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Park City Home: Presto, Chango!

A star of hospitality design shows Mountain West dwellers how to embrace a fresh wave of snow-country style

New quartzite counters meet classic cabinetry.

Close your eyes and picture a quintessential mountain lodge. Chances are you’re thinking of oversize leather armchairs, antler accessories, and a palette of warm, earthy hues. That look has been the mainstay of ski-country style for the last few decades, especially in high-end resorts where guests crave a luxurious cocoon after a day outdoors.

Ten years ago, Linda Snyder, principal at her eponymous firm in Los Angeles, fully embraced that aesthetic. The designer, who’s created coddling interiors coast to coast, went full-on lodge when she was hired to create the interiors for the St. Regis Deer Valley in 2009. The results — a blend of “rich furnishings and rugged undertones” — became a benchmark for high-end interiors from the Sierras to the Rockies.

Fast-forward to 2020. Aesthetics develop, trends come and go, and what
was once the pinnacle of mountain posh seems just a little out of date. As she puts the finishing touches on a remodel of the St. Regis, Snyder shares her vision for the next generation of ski-country style. If your own pad is feeling a bit tired, it’s a great blueprint for a contemporary Western refresh.

Bring in the Blues
“Our first challenge was to step away from what we did 10 years ago and re-envision the space,” says Snyder. “We thought it would be difficult, but it came together quickly. Largely, that was a result of going away from the really warm colors — the beet reds, the browns — and going into cool blues.” She says incorporating a palette of blues, from deep cobalt to the coolest ice, brought in a fresh ambiance while being true to the location.
Snyder thought primarily about two very different blue tones: First was the intense sapphire-blue sky you see so often when you’re riding a chairlift, surrounded by white snow. Second, and perhaps even more exquisite, was the elusive ice-crystal hue of a shimmery slope or frosted window. Ice crystals didn’t just lend their crisp, clean tonality to Snyder’s design, but to patterns, as well. “Crystalline formations inspire local artisans and jewelers, who use their shapes as influences,” says the designer. She incorporated the form into the geometric design of a carpet, the snowburst pattern on fabrics, and the handblown crystals dripping from a light fixture.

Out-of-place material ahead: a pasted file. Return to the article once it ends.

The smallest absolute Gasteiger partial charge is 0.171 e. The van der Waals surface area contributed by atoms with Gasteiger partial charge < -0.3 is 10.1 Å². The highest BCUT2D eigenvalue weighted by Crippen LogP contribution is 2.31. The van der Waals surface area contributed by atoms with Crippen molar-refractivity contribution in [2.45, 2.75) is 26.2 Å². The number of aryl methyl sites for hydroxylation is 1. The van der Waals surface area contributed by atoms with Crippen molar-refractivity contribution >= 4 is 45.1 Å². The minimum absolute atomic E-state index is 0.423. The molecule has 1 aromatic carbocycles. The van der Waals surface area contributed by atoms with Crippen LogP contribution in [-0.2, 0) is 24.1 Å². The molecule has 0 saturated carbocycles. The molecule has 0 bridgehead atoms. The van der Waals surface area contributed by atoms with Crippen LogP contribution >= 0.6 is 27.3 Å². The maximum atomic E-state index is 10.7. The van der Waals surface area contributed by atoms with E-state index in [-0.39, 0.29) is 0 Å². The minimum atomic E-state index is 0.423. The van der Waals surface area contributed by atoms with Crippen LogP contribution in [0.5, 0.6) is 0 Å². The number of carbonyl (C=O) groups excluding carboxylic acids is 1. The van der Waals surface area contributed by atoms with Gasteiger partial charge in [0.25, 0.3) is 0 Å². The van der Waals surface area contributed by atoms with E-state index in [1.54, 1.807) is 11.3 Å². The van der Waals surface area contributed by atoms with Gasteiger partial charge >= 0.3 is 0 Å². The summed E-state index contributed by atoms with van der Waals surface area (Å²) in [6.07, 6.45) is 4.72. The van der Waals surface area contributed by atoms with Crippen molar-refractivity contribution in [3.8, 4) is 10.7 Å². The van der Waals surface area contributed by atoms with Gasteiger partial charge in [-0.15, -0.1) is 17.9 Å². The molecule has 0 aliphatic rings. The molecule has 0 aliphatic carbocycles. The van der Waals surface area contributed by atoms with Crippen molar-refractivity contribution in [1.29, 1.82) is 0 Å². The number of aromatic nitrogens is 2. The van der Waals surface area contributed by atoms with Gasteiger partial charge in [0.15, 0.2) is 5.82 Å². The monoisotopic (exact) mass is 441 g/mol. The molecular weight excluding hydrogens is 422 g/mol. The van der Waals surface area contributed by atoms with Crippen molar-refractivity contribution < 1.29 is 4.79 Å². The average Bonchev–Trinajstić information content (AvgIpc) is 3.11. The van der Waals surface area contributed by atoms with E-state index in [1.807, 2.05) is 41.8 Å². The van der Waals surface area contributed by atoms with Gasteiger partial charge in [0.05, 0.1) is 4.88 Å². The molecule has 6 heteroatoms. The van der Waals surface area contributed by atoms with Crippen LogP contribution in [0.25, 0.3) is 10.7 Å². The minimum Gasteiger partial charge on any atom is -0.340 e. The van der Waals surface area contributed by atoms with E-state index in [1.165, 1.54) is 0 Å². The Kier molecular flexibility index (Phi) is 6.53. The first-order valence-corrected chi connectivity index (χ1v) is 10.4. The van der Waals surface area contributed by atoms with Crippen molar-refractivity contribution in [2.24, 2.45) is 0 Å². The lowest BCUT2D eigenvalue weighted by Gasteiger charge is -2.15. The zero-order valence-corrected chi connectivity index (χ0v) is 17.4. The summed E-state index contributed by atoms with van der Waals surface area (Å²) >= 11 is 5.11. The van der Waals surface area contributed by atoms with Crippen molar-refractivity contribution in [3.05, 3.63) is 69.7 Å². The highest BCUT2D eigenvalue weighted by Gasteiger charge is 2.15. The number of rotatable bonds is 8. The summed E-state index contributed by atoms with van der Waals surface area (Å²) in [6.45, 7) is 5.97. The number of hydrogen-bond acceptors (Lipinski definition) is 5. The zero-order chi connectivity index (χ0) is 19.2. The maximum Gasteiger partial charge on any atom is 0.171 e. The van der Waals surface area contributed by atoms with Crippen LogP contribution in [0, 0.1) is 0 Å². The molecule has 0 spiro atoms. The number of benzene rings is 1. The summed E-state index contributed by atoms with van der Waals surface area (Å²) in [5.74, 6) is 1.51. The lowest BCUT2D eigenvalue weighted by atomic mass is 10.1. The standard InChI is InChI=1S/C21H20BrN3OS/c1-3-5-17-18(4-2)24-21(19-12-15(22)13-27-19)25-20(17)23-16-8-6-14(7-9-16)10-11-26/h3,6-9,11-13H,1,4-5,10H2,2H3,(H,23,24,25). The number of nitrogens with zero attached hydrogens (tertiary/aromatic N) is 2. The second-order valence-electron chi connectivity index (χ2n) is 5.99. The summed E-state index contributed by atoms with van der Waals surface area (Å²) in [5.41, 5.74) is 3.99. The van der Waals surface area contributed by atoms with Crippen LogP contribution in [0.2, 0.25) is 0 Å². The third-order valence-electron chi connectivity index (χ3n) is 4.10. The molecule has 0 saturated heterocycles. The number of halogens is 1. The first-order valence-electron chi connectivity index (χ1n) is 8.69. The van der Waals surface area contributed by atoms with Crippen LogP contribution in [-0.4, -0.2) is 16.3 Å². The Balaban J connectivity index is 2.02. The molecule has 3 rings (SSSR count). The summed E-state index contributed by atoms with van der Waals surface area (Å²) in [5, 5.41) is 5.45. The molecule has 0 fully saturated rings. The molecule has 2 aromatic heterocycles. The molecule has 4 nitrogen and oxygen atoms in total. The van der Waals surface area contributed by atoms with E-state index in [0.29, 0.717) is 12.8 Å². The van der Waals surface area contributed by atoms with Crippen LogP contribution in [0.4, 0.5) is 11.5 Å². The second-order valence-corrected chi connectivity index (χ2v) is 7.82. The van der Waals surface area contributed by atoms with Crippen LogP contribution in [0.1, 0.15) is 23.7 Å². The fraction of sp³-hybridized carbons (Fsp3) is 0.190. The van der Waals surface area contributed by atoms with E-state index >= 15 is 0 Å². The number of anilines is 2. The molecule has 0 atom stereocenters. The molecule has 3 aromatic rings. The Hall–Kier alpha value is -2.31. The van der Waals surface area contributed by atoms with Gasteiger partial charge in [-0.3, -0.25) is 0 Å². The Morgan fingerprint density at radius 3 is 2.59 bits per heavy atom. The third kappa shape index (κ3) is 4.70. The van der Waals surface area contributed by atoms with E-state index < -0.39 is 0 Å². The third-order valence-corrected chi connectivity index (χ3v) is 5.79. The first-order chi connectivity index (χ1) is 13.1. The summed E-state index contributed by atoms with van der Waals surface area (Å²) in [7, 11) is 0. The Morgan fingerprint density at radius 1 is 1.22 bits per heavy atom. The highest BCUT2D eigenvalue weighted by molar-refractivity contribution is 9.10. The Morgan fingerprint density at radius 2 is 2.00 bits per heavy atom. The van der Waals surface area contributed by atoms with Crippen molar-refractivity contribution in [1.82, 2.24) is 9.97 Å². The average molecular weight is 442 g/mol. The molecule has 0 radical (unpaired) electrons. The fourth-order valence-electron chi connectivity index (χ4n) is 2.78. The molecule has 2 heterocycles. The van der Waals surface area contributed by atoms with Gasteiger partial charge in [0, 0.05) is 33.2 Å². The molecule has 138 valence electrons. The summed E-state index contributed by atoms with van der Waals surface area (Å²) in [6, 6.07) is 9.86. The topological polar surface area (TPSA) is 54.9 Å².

Dig Into History
Snyder’s design process starts with researching an area, which can lead to some inspired decisions. She says, “All of our designs start by developing a narrative, and creating a storyline that elicits an emotional response.”
Metallics might sound out of place in such a rugged landscape, and certainly a chrome coffee table might strike an odd note. But mining and Western mountain towns go hand-in-hand, and that history informs a good part of Snyder’s 2020 redesign.

Throughout the Mountain West, boomtowns sprung up when silver, gold, and copper were discovered, and precious metals and minerals figure throughout the property, often in raw, industrial formats. It appears in the console tables with their silver bases, deep bronze-colored fireplace screens, and silverleaf worked into cork wall covering. One grand statement is a wall of bronze tubing behind the front desk; another is a massive hanging light fixture crafted from steel and mesh. Images of raw chunks of silver hang in powder rooms.

Historic references inform surfaces throughout the resort. Indigenous peoples’ patterns are woven into fabrics, and rugged braiding borrowed from horse blankets and winter wear was used in upholstery. Some pieces, such as the asymmetrical bedside tables perched on three hand-forged legs, call to mind the early days of railway workers and blacksmiths.

Respect Good Bones
Refreshing a design doesn’t mean starting from scratch. It’s something the hospitality industry understands, and homeowners should as well: Keep a building’s good bones and rely on soft goods and accessories to transition into a more current look. Not only does it preserve quality work meant to stand the test of time, it helps you stay on budget. Synder says, “The original project’s rugged woods, the strength of the bronze, the colors that come right from natural surroundings — none of that changed. We felt it was all still successful and appropriate.” The bathrooms remain clad in their original travertine and woven tile, and the millwork and wood floors remained intact.

One hard surface she did jettison was granite. The old countertops made way for quartzite — the natural rock, not the manmade material — which created a sleeker, contemporary finish. “It’s the densest natural stone available, and we found a beautiful one with grey veining.” Sometimes, a designer’s most difficult decision is when to say goodbye to an old friend and adopt a fresh perspective. 


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